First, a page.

Addis Ababa, Ethiopia, March 20, 2021 (ECA) - Data is an essential resource for economic growth, competitiveness, innovation, job creation and societal progress. It is used in almost every sector. Its application ranging from supporting small scale farmers to increase productivity to modelling and tracing the spread of pandemics such as COVID-19 and the improvement of basic services such as healthcare, water, and electricity supply chain.
This was said Saturday by Ms. Leila Ben-Ali, Head of the Statistics Division at the African Union, while presenting a paper on harnessing technology and innovation during a side event on Digitalizing Migration Response to harness Africa’s Economic Development and Demographic Dividend in the COVID-19 Era held on the sidelines of the 53rd session of the Economic Commission for Africa Conference of African Ministers of Finance, Planning and Economic Development.
She said in October 2020 the African union had launched an initiative data usage programme aimed at ensuring that data economy drives equitable growth and socio-economic progress across the continent.
“Data is the world’s biggest, most expensive and most important commodity. It narrows both information and time gaps. Africa cannot afford to ignore its potential for policy makers and social economic development,” Ms. Ben-Ali said.
She proposed that data science by Africa for Africa led by African scientists can play a key role in addressing many of the continent’s challenges.
“One example is sharing data across borders, ensuring that data meets the aspirations of Africa,” Ms. Ben-Ali said.
There are fragmented efforts in Africa to fill the skills gap needed for more data units that are professional that will collect, store, analyse, interpret, and visualise data.
“Challenges to a digital economy in Africa includes low internet penetration, which stands at 20% to 21.8 % of the population, leaving the rest offline. The AU is leading 15 innovations to harness digital technology to support AfCFTA implementation and achieve a digital single market by 2030,” she said.
But Ms. Ben-Ali added, there was a half-hearted response by Member States, citing that only one of five countries has a digital legal framework and only 11 countries have adopted cybercrime laws.
In her presentation, Ms. Janet Edeme, Head of Rural Economy and Agriculture Division at the AUC, said human migration has lately ‘reached unprecedented levels and is a defining feature of our time’.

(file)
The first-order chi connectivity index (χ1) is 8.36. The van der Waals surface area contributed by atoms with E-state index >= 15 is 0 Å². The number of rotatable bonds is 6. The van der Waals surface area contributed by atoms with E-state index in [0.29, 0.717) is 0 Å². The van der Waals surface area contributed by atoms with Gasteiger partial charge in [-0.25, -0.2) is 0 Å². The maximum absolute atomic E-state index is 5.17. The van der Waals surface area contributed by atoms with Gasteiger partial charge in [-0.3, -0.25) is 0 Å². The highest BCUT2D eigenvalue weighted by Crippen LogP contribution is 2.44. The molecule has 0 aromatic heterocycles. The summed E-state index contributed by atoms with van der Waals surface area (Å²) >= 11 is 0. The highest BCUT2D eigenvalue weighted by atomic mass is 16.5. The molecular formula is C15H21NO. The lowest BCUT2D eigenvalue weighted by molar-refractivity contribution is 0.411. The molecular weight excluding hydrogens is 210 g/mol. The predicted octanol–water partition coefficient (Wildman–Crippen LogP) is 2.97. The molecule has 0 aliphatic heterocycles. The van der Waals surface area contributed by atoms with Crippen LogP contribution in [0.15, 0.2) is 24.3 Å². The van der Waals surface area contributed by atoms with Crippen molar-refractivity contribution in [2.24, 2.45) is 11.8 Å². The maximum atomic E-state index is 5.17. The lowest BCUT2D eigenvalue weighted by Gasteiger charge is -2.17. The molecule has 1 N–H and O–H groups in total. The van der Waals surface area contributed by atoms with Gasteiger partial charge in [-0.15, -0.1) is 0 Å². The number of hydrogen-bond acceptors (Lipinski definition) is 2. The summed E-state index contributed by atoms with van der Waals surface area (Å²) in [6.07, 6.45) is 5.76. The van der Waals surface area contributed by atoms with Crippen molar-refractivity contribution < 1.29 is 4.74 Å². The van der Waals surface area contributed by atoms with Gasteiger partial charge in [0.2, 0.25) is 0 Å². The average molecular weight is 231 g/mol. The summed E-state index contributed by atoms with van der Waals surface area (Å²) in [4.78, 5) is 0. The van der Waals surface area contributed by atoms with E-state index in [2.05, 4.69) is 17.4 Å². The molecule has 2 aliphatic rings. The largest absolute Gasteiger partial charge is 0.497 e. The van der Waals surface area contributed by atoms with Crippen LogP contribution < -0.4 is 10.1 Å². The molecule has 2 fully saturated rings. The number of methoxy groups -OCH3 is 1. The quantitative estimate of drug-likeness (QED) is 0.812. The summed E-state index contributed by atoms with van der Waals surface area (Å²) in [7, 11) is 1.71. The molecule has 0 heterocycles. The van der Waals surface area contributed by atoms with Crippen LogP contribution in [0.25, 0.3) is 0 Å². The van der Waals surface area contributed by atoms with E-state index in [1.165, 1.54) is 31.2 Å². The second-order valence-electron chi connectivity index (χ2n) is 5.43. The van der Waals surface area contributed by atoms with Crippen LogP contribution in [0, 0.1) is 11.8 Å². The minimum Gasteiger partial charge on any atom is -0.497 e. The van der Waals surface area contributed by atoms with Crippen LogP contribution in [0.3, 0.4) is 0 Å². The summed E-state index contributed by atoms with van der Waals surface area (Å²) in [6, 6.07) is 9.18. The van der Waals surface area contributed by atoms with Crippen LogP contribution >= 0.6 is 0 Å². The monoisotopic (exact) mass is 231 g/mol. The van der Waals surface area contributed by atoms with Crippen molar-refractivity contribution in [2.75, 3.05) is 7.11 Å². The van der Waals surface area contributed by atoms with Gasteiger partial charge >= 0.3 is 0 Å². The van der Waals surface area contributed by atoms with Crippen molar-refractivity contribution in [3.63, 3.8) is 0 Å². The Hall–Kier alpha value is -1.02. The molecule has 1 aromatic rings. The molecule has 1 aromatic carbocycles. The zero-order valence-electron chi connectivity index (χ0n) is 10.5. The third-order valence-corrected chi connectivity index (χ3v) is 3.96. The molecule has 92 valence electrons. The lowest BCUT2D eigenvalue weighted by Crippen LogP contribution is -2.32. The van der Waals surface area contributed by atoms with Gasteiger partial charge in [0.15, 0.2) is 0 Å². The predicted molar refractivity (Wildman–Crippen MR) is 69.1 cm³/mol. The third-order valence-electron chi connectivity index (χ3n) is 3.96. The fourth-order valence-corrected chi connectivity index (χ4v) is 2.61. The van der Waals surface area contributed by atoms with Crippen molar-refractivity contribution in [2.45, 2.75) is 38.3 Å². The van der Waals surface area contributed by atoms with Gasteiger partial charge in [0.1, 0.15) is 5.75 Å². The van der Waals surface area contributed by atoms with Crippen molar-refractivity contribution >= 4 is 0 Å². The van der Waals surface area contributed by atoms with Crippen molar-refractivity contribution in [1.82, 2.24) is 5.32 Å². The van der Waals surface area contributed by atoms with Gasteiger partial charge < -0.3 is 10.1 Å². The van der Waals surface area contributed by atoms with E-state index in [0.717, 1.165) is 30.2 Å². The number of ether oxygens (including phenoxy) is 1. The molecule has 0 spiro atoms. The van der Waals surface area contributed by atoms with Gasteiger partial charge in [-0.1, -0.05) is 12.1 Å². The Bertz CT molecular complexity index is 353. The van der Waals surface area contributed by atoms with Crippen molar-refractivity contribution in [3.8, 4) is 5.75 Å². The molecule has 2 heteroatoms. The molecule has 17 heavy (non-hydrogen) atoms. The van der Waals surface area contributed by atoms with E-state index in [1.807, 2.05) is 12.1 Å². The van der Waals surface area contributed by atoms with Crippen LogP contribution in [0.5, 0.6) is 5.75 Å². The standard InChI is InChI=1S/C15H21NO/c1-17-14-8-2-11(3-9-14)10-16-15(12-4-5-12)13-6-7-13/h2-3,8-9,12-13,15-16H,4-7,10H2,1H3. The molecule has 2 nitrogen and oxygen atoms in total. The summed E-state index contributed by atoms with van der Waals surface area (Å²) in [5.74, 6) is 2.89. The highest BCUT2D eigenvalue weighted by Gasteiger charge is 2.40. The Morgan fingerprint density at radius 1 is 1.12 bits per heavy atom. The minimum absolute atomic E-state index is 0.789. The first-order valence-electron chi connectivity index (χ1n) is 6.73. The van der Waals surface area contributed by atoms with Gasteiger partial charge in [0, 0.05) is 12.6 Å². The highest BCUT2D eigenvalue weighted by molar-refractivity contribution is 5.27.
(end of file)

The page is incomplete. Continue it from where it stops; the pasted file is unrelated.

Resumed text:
“Migration is dynamic and migration trends and patterns on the continent have changed over the past 10 years,” she said.
“Cross border migration in Africa is an important livelihood and coping strategy during times of ecological and economic downturn, lack of employment and decent work, and is key to understanding as well as forecasting the onset and evolution of humanitarian disasters,” said Ms. Edeme.
Over the last decade, deteriorating political, environmental and socio-economicconditions as well as armed conflicts, insecurity, environmental degradation, and poverty have been significant root causes of mass migration and forced displacement in Africa.
The globalisation process has also facilitated the movement of people cross the various regions of Africa and to other regions outside the continent. As the number of migrants continues to increase, migration is a major issue in the 21st Century and poses a major challenge for policymakers engaged in the management of migration for the betterment of the continent.
Migrants face challenges of being viewed as people who will take up jobs, accept low wages, stretch social and health services.
Environmental factors play a key role in causing population movements and conversely migration has an impact on the environment.
Giving recommendations, Ms. Edeme said internal migration has an impact on local environments and there was therefore need to make cities safe, resilient, and sustainable.
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